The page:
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4 ways to Check DNS Server in Ubuntu


When you browse the internet, you are actually accessing different websites by their domain names. However, your computer doesn’t understand domain names, so it needs to translate them into IP addresses.

This is where Domain Name System (DNS) servers come into play. A DNS server is responsible for translating domain names into IP addresses. In this blog post, we will discuss how to check DNS server in Ubuntu.

Check DNS Server with systemd-resolve command in Ubuntu

In Ubuntu, you can check the DNS server by using the systemd-resolve command. Open the terminal and type the following command:

systemd-resolve --status | grep 'DNS Servers'

This command will display the DNS server that your system is currently using. If you have multiple DNS servers configured, it will show all of them.

For example,

# systemd-resolve --status | grep 'DNS Servers'
DNS Servers**:

In Ubuntu 18.04 and 20.04 we can use systemd-resolve –status. In newer versions, we can use resolvectl status.

Check DNS server with tcpdump command in Ubuntu

You can also check the DNS server in Ubuntu using the tcpdump command. Open the terminal and type the following command:

sudo tcpdump -n -i any port 53

This command will display all DNS traffic on your system, including the DNS servers that your system is using.

You can stop the command by pressing Ctrl+C. This method is useful for troubleshooting DNS issues or for monitoring DNS traffic on your system.

Here is one example of this.

13:52:05.279330 IP > 34214+ [1au] A? (60)
13:52:05.279481 IP > 22036+ [1au] AAAA? (60)
13:52:05.281134 IP > 34214 1/0/1 A (76)
13:52:05.281543 IP > 22036 0/1/1 (138)

This is the command output in my system. We can see that is the DNS server.

Find DNS server with dig command in Ubuntu

You can also check the DNS server in Ubuntu using the dig command. Open the terminal and type the following command:


This command will display the IP address of the DNS server that was used to resolve the domain name of

You can replace with any other domain name to check which DNS server was used to resolve it.

For example,

# dig
; <<>> DiG 9.16.1-Ubuntu <<>>
;; global options: +cmd
;; Got answer:
;; ->>HEADER<<- opcode: QUERY, status: NOERROR, id: 6566
;; flags: qr rd ra; QUERY: 1, ANSWER: 1, AUTHORITY: 0, ADDITIONAL: 1
; EDNS: version: 0, flags:; udp: 65494
;            IN  A
;; ANSWER SECTION:     73  IN  A
;; Query time: 0 msec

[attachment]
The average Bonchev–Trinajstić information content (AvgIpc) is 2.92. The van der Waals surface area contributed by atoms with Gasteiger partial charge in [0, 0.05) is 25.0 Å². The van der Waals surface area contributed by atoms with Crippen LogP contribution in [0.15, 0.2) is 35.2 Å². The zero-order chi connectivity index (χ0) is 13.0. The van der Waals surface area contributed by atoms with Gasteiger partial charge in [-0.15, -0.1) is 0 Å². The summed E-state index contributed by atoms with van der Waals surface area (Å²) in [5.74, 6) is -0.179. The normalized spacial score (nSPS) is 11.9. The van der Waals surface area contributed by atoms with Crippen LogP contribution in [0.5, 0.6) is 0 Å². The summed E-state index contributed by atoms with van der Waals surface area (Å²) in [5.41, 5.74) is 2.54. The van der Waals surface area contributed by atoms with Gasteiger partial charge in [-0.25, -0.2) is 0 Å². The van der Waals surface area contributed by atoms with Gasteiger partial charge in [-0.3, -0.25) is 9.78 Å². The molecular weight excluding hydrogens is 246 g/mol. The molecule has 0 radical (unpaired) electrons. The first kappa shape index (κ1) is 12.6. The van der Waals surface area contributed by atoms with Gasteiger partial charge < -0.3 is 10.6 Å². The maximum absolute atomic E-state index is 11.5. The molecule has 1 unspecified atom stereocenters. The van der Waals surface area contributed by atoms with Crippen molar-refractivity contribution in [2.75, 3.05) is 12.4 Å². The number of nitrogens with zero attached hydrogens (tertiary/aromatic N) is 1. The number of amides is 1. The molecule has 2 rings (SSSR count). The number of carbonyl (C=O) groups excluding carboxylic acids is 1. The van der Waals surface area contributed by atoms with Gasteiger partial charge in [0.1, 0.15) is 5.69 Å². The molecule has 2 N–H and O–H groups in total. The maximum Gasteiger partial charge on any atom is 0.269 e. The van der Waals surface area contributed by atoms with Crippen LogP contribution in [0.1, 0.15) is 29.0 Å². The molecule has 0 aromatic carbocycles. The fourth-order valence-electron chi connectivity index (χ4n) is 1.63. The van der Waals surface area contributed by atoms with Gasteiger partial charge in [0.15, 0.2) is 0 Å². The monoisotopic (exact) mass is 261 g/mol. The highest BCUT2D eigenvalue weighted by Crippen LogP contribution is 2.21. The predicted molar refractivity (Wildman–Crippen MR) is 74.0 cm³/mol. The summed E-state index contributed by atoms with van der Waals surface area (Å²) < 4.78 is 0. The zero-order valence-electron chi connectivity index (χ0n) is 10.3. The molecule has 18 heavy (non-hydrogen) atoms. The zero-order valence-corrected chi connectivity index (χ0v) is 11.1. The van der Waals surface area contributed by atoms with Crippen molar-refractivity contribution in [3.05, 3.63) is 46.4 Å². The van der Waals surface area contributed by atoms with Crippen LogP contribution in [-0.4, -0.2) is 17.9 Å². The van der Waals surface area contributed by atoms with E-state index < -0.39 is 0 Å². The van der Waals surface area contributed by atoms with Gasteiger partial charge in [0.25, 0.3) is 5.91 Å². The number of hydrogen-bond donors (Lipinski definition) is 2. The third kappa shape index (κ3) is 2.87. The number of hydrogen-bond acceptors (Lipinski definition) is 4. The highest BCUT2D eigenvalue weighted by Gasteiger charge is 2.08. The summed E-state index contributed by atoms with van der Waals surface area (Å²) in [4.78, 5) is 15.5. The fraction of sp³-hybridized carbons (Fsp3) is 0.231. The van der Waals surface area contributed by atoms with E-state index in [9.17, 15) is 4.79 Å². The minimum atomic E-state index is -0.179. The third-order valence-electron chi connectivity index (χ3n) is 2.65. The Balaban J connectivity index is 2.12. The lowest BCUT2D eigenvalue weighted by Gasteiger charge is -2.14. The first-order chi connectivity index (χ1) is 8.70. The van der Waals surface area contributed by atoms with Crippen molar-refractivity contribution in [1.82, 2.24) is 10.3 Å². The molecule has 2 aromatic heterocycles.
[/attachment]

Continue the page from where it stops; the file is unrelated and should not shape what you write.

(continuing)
;; WHEN: Tue Feb 28 13:56:59 UTC 2023
;; MSG SIZE rcvd: 55

From the output, we can see that is the local DNS server ip. is the address of the local caching stub resolver. It forwards DNS requests to whatever upstream DNS servers you specify.

Most distributions of Linux nowadays use local resolvers, which essentially cache DNS lookup results on your local computer. It’s just an additional layer in between your computer and the DNS server.

Checking DNS Server in Ubuntu Network Manager

If you are using Network Manager to manage your network connections, you can also check the DNS server that your system is using through the GUI. Follow these steps:

  1. Click on the Network Manager icon in the top-right corner of the screen.
  2. Click on the gear icon next to the network you are connected to.
  3. Click on the IPv4 or IPv6 tab, depending on which protocol you are using.
  4. Under the DNS section, you will see the DNS servers that your system is currently using.


nmcli is a command-line tool provided by NetworkManager, which is widely used in many Linux distributions, including Ubuntu, for network configuration and management.

The command nmcli dev show | grep ‘IP4.DNS’ is used in Unix-like operating systems, such as Ubuntu, to display the DNS server settings for network interfaces managed by NetworkManager.

nmcli dev show | grep 'IP4.DNS'

dev show:

  • dev is short for device. This part of the command requests information about network devices.
  • show tells nmcli to display detailed information about each network device.

| grep ‘IP4.DNS’:

  • The pipe symbol | is used to pass the output of the preceding command (nmcli dev show) to another command.
  • grep is a command-line utility used for searching plain-text data for lines that match a regular expression.
  • ‘IP4.DNS’ is the regular expression. In this context, it tells grep to filter and display only those lines of the output that contain ‘IP4.DNS’.



In this blog post, we have discussed how to check DNS server in Ubuntu. By using the systemd-resolve command, tcpdump command and network manager. Knowing which DNS server your system is using can be helpful in troubleshooting network issues or configuring your network settings.

Eric H

Sunday 26th of November 2023

The methods you've outlined are clear and easy to follow, making them accessible even to those new to Ubuntu.

Articles like this are invaluable for both beginners and experienced users who need a quick refresher on managing network settings in Linux environments.